At this juncture it might be proposed that the empirical facts themselves require the idea of a genetic contribution to psychopathology, whatever the conceptual difficulties involved in grasping just how organic realities come directly into contact with social circumstances and subjective experience. Thus organic-social interaction refers (it could be said) only to statistical discourse, leaving for future scientific-philosophical work the job of constructing concepts which will render comprehensible the a-theoretical statistical realities'. For example, just like the statistical interaction of soil sample and amount of sunlight in accounting for variations in plant growth, genetic contributions and social contributions interact statistically so as to account for variations in phenotypic outcome, This might be a defensible position except for the inconvenient fact that it cannot be supported empirically. Studies do not show an a-theoretical, merely statistical interaction between genetic contributions and social contributions. I have reviewed above the NIMH-sponsored Finnish adoptive family study which shows in the clearest possible manner - in contradiction to the authors' own commentary, and also despite additional sleight-of-hand which I have not mentioned (e.g. some index children lived with their schizophrenic mothers until they were five years old) - that the actual data do not require an interaction interpretation at all. Precisely the same pattern of (negative) results, including the sleight-of-hand, but going even further into outright fraud (e.g. claiming subjects were interviewed who were not), is found in the series of reports concerning the Danish-American adoption studies (see the remarkable review of these studies by Lewontin, Rose, and Kamin, 1984), In the previous section I discussed the manner in which Goodwin et al, (1990) constructed a "genetic contribution" with respect to adult patients who presented with "severe and multiple symptoms" out of whole cloth, with no point of contact at all to their actual findings, Crowe ( 1990) utterly disregards his own observation that panic disorder probands develop in disturbed families - he might as well propose that wealth is a genetically transmitted organic condition, since it runs in families.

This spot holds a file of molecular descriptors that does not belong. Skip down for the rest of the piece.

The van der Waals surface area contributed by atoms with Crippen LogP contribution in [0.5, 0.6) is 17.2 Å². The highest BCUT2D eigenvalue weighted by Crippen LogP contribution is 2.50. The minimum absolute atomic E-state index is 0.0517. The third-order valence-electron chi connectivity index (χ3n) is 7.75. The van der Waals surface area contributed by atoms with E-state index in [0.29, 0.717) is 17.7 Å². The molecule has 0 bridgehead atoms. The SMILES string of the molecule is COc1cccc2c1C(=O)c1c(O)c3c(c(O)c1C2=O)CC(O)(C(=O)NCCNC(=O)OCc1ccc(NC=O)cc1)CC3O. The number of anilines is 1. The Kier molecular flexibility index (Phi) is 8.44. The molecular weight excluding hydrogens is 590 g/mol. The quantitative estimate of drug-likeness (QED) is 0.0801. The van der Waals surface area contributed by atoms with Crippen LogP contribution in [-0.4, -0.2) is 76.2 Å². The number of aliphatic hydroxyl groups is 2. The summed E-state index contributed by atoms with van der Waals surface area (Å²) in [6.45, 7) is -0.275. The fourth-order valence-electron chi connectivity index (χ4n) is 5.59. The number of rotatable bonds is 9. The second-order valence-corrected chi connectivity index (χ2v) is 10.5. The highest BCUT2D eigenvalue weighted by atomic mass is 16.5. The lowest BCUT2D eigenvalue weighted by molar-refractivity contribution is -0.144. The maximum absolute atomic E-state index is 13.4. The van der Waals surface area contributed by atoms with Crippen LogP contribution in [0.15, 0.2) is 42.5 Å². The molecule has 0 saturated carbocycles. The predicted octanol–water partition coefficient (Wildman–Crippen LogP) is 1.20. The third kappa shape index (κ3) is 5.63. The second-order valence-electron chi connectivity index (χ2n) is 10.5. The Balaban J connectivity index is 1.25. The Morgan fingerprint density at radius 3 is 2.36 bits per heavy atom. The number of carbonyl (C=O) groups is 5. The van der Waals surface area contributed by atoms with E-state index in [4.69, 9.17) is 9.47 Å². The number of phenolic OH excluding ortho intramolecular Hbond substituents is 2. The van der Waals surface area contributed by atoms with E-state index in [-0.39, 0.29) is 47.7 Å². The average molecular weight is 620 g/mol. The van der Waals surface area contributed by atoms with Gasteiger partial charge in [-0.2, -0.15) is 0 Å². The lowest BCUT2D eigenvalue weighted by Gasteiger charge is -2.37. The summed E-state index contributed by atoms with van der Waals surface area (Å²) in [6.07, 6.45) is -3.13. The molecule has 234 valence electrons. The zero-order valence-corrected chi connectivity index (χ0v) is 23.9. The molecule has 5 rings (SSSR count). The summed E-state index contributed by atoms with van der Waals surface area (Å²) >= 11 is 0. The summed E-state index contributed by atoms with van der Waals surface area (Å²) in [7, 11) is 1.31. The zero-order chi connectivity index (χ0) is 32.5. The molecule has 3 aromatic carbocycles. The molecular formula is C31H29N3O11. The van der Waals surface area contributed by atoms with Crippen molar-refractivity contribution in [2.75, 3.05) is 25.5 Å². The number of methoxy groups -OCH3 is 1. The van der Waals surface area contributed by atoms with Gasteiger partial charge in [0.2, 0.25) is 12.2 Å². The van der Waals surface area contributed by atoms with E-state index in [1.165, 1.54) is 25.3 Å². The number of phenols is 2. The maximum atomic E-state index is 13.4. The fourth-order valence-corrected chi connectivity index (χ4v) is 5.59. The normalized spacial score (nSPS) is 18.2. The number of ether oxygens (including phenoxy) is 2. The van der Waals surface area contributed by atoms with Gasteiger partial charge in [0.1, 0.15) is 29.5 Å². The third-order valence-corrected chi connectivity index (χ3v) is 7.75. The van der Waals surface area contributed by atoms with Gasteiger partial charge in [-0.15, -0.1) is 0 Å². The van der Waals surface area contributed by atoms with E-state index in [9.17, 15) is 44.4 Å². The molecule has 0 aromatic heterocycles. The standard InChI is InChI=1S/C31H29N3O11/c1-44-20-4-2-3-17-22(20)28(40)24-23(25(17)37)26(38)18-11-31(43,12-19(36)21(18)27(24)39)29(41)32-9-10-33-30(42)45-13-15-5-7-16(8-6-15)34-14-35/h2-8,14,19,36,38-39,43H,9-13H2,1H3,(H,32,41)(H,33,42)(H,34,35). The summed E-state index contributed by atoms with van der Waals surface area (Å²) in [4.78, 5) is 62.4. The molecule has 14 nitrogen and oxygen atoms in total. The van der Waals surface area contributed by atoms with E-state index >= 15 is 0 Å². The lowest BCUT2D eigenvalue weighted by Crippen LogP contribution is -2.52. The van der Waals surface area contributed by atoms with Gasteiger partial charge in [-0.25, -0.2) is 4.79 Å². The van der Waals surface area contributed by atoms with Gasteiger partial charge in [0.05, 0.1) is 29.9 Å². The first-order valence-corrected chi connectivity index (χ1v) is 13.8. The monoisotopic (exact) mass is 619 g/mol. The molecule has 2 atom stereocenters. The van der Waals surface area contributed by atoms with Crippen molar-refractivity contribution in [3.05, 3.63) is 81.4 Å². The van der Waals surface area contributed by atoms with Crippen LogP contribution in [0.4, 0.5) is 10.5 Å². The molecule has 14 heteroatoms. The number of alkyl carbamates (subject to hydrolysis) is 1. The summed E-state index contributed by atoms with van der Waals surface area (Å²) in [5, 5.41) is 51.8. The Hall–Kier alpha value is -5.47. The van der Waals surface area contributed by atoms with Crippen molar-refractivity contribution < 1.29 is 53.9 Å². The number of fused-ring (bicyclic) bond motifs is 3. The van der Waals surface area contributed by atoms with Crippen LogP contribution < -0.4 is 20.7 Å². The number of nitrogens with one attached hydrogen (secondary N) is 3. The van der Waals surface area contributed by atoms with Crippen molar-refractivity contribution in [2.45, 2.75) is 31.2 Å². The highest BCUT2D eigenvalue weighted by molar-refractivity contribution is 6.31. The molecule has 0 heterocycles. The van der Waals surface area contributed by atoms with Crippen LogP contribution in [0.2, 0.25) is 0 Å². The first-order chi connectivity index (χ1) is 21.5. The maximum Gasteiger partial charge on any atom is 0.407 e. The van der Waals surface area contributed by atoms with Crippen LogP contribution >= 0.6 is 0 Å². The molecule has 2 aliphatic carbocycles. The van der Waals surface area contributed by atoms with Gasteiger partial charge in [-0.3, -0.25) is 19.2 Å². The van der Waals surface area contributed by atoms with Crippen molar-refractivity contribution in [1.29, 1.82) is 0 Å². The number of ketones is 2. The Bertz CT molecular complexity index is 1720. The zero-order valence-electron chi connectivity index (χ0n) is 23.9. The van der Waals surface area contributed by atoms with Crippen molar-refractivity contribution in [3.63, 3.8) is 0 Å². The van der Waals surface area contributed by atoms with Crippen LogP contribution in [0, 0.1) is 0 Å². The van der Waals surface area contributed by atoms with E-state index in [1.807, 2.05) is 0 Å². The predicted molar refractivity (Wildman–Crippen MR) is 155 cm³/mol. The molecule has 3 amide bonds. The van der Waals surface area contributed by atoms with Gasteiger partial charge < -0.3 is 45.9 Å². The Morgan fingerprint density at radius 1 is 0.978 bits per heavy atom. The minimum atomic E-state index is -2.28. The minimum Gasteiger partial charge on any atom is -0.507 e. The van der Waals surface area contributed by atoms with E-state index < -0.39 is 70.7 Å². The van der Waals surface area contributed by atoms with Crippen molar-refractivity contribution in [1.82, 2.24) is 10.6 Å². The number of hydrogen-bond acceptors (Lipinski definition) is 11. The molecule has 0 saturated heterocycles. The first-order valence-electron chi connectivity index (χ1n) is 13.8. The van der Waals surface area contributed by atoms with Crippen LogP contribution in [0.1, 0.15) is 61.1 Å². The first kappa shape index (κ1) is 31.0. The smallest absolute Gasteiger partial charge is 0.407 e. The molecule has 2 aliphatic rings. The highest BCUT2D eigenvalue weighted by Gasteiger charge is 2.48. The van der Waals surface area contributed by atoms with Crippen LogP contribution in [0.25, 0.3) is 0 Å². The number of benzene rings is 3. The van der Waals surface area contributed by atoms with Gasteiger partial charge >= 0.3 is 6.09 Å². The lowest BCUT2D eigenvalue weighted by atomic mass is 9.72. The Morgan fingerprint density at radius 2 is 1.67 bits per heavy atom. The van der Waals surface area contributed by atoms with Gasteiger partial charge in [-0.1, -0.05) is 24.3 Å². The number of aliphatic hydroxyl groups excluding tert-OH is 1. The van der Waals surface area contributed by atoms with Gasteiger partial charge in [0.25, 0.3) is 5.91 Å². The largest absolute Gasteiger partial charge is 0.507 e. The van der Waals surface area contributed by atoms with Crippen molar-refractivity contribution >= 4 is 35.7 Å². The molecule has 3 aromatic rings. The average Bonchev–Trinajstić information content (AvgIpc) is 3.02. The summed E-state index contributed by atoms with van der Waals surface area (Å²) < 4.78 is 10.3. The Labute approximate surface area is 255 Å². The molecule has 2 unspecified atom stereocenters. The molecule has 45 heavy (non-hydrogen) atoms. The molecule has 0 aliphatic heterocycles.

It is not easy - on scientific grounds - to understand the appeal either of the notion that psychopathology is a genetic disorder or that genetic predisposition or vulnerability plays a substantial role in its development. First, actual genetic disorders are very uncommon, but psychopathology is widespread. For example, Goodwin et al. (1990) propose that being abused in childhood may "kindle" an affective disorder in genetically predisposed children. Since their subjects were all women, it is relevant to note that the estimated lifetime prevalence rate of affective disorder for American women is about 16% (based upon St. Louis ECA data, reported in Pribor and Dinwiddie, 1992). By comparison, American Blacks are known to be unusually susceptible to sickle cell anaemia, which is produced by a single recessive gene. The estimated prevalence for sickle cell anaemia in American Blacks is about one fourth of one percent (Duster, 1984). Most authors simply do not discuss how such a prevalence rate (or that of many other disorders) impacts the plausibility of psychopathology being understood in genetic terms. Secondly, the idea that panic or depression are disorders in which genetic factors render people prone or vulnerable requires that a substantial proportion of a genetic population is predisposed to develop behavioural abnormalities in the context of the normal species environment. This can only be characterised as a gross misunderstanding of evolutionary-genetic thought. We look in vain across living species for signs that behavioural maladaptation to the species-specific natural environment is widely prevalent, whether due to genetic propensities or any other reason or combination of reasons. What is observed is that all living species display a marvellous adaptation to their natural environment (Ayala, 1970; Gould, 1989; Lewontin, 1978; Piaget, 1978; Wilson, 1975). In the human case, what stands out is enormous flexibility in social arrangements and cultural life, even over the course of a short period of historical time (for example, from the end of World War II to the present, which has witnessed monumental upheavals in social-cultural life, especially in the direction of what Durkheim referred to as "social disintegration") (3) so it would seem natural and obvious to examine changes in the social-cultural environment, and not our relatively unchanging and permanent genetic heritage, for clues regarding widespread psychopathology.